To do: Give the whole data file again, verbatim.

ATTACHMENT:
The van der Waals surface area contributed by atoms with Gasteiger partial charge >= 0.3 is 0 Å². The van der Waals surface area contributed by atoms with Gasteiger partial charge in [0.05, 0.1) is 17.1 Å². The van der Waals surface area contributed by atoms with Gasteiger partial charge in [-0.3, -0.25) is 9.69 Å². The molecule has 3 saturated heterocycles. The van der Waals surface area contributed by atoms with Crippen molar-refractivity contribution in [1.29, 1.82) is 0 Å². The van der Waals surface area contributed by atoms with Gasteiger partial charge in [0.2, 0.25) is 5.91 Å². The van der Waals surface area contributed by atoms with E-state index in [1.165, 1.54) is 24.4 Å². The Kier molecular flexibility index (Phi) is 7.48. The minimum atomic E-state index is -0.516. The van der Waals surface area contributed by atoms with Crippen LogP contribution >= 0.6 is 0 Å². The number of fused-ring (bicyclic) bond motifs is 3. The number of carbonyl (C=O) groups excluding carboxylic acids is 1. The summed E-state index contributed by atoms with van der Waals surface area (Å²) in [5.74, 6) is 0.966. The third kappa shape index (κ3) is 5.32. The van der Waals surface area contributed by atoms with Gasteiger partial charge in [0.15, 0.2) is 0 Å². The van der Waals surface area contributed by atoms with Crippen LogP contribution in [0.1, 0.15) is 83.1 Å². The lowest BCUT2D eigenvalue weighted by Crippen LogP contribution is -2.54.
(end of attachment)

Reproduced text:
The van der Waals surface area contributed by atoms with Gasteiger partial charge >= 0.3 is 0 Å². The van der Waals surface area contributed by atoms with Gasteiger partial charge in [0.05, 0.1) is 17.1 Å². The van der Waals surface area contributed by atoms with Gasteiger partial charge in [-0.3, -0.25) is 9.69 Å². The molecule has 3 saturated heterocycles. The van der Waals surface area contributed by atoms with Crippen molar-refractivity contribution in [1.29, 1.82) is 0 Å². The van der Waals surface area contributed by atoms with Gasteiger partial charge in [0.2, 0.25) is 5.91 Å². The van der Waals surface area contributed by atoms with E-state index in [1.165, 1.54) is 24.4 Å². The Kier molecular flexibility index (Phi) is 7.48. The minimum atomic E-state index is -0.516. The van der Waals surface area contributed by atoms with Crippen LogP contribution >= 0.6 is 0 Å². The number of fused-ring (bicyclic) bond motifs is 3. The number of carbonyl (C=O) groups excluding carboxylic acids is 1. The summed E-state index contributed by atoms with van der Waals surface area (Å²) in [5.74, 6) is 0.966. The third kappa shape index (κ3) is 5.32. The van der Waals surface area contributed by atoms with Gasteiger partial charge in [0.15, 0.2) is 0 Å². The van der Waals surface area contributed by atoms with Crippen LogP contribution in [0.1, 0.15) is 83.1 Å². The lowest BCUT2D eigenvalue weighted by Crippen LogP contribution is -2.54.